Home theater front projectors that throw a giant HDTV picture of 10 feet or more have historically had big price tags to go with their big images. But prices for excellent-performing HDTV projectors have recently fallen into the realm of affordability, competing directly with bigscreen rear-projection and plasma TVs. The eight projectors here, a good cross-section of the current market, cost between $1,800 and $3,500 on the street. Sure, you can spend more for a projector, but any of these eight will deliver a picture that all but the staunchest video critics would call superb.
Two of the projectors we tested, from Hitachi and Panasonic, use LCD display technology, while the rest employ Texas Instruments' Digital Light Processing (DLP). Only in the last year have high-def DLPs fallen below the $2,500 mark, and the sudden surge of affordable models means even more choices for consumers seeking the ultimate home cinema experience.
If a front projector is in your future, here are a few things to keep in mind:
LOOK FOR AT LEAST 720P RESOLUTION. These eight projectors all have specifications of 1,280 x 720 (designated 720p) or 1,280 x 768 pixels, which is enough to make both DVD and full HD sources look great. If you're serious about watching movies and sports, avoid lower-resolution or non-widescreen projectors.
INSIST ON A DIGITAL VIDEO INPUT. You'll need a digital connection, namely DVI with HDCP (high-definition copy protection) or HDMI, to guarantee full compatibility with future high-def disc formats like HD DVD and Blu-ray. Also, nearly all of the units I tested exhibited a better picture through their digital jacks.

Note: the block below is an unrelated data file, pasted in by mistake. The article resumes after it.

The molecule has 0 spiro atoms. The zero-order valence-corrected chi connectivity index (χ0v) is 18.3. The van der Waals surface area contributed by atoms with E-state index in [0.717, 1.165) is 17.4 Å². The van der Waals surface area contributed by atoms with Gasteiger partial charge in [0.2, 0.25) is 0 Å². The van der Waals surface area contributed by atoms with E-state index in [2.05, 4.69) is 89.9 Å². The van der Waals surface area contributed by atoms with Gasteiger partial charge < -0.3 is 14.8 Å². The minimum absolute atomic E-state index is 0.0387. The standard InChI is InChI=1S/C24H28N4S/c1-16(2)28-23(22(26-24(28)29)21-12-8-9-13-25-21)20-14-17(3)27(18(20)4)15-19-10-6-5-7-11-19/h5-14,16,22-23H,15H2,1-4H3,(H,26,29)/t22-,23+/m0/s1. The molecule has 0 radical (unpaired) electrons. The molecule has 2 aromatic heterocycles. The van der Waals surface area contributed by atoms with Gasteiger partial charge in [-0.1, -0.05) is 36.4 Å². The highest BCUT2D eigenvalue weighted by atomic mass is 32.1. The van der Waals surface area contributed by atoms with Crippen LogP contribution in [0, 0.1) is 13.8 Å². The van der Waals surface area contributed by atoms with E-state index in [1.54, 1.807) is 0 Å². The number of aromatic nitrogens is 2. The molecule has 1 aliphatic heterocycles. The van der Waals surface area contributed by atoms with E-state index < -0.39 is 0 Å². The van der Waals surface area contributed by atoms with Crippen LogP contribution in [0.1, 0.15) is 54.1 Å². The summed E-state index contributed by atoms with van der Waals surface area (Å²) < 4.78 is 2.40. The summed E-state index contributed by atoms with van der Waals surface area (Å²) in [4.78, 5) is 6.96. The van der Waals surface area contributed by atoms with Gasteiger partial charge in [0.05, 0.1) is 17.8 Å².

PERMANENT OR PORTABLE? The ceiling is the best place to permanently mount a projector. But if you're storing your projector between showings or carting it around, look for a compact model with a long zoom and "lens shift," which let you easily adjust image size and position for more flexible placement.
CONTROL THE LIGHT. Plan on closing the blinds, watching at night, and generally controlling ambient light any way you can. The darker you can get your room, the better the projected image will look - and pitch black, just like in a movie theater, is best. If you don't want to go through the hassle of darkening a room, then a front projector probably isn't for you.
I used test instruments to tune each of our eight projectors for the best image quality before assessing the picture on an 80-inch Stewart GrayHawk screen (with test patterns as well as DVD and HDTV program material). I looked primarily at three criteria. In the CONTRAST sections, I discuss image brightness, the projector's ability to recreate a realistic black, and how well the picture shows difficult details in shadows. COLOR refers to how natural and accurate colors are, as well, the projector's ability to track an industry-standard color of gray from black to full-on white without introducing hints of other unwanted colors - something we call "grayscale tracking." And I looked at each projector's ability to reproduce all the DETAIL inherent in DVD and HDTV source signals. I was also keeping an eye on picture uniformity - the picture's consistency and lack of artifacts across the entire screen image.
Brief write-ups on the projectors follow (alphabetically), as well as my picks for the best performers and best values in the group and complete lab data.